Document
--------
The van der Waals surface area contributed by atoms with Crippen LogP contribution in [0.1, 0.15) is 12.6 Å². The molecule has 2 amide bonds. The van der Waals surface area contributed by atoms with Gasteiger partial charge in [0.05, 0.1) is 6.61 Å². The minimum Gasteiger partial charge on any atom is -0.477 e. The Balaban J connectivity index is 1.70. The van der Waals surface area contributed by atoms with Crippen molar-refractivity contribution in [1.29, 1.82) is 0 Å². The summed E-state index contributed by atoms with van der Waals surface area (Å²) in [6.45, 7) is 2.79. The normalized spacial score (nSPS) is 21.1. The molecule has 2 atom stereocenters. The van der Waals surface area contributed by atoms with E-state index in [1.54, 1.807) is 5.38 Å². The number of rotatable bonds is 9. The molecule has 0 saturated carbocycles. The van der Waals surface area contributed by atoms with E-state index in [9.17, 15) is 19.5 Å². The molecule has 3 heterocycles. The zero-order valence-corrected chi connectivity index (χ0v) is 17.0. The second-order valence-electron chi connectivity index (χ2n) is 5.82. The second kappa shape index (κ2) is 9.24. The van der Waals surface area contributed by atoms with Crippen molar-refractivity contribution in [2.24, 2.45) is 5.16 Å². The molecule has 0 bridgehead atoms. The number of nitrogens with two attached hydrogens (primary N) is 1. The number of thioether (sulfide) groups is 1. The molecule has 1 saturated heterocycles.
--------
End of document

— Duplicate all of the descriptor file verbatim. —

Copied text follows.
The van der Waals surface area contributed by atoms with Crippen LogP contribution in [0.1, 0.15) is 12.6 Å². The molecule has 2 amide bonds. The van der Waals surface area contributed by atoms with Gasteiger partial charge in [0.05, 0.1) is 6.61 Å². The minimum Gasteiger partial charge on any atom is -0.477 e. The Balaban J connectivity index is 1.70. The van der Waals surface area contributed by atoms with Crippen molar-refractivity contribution in [1.29, 1.82) is 0 Å². The summed E-state index contributed by atoms with van der Waals surface area (Å²) in [6.45, 7) is 2.79. The normalized spacial score (nSPS) is 21.1. The molecule has 2 atom stereocenters. The van der Waals surface area contributed by atoms with E-state index in [1.54, 1.807) is 5.38 Å². The number of rotatable bonds is 9. The molecule has 0 saturated carbocycles. The van der Waals surface area contributed by atoms with E-state index in [9.17, 15) is 19.5 Å². The molecule has 3 heterocycles. The zero-order valence-corrected chi connectivity index (χ0v) is 17.0. The second-order valence-electron chi connectivity index (χ2n) is 5.82. The second kappa shape index (κ2) is 9.24. The van der Waals surface area contributed by atoms with Crippen molar-refractivity contribution in [2.24, 2.45) is 5.16 Å². The molecule has 0 bridgehead atoms. The number of nitrogens with two attached hydrogens (primary N) is 1. The number of thioether (sulfide) groups is 1. The molecule has 1 saturated heterocycles.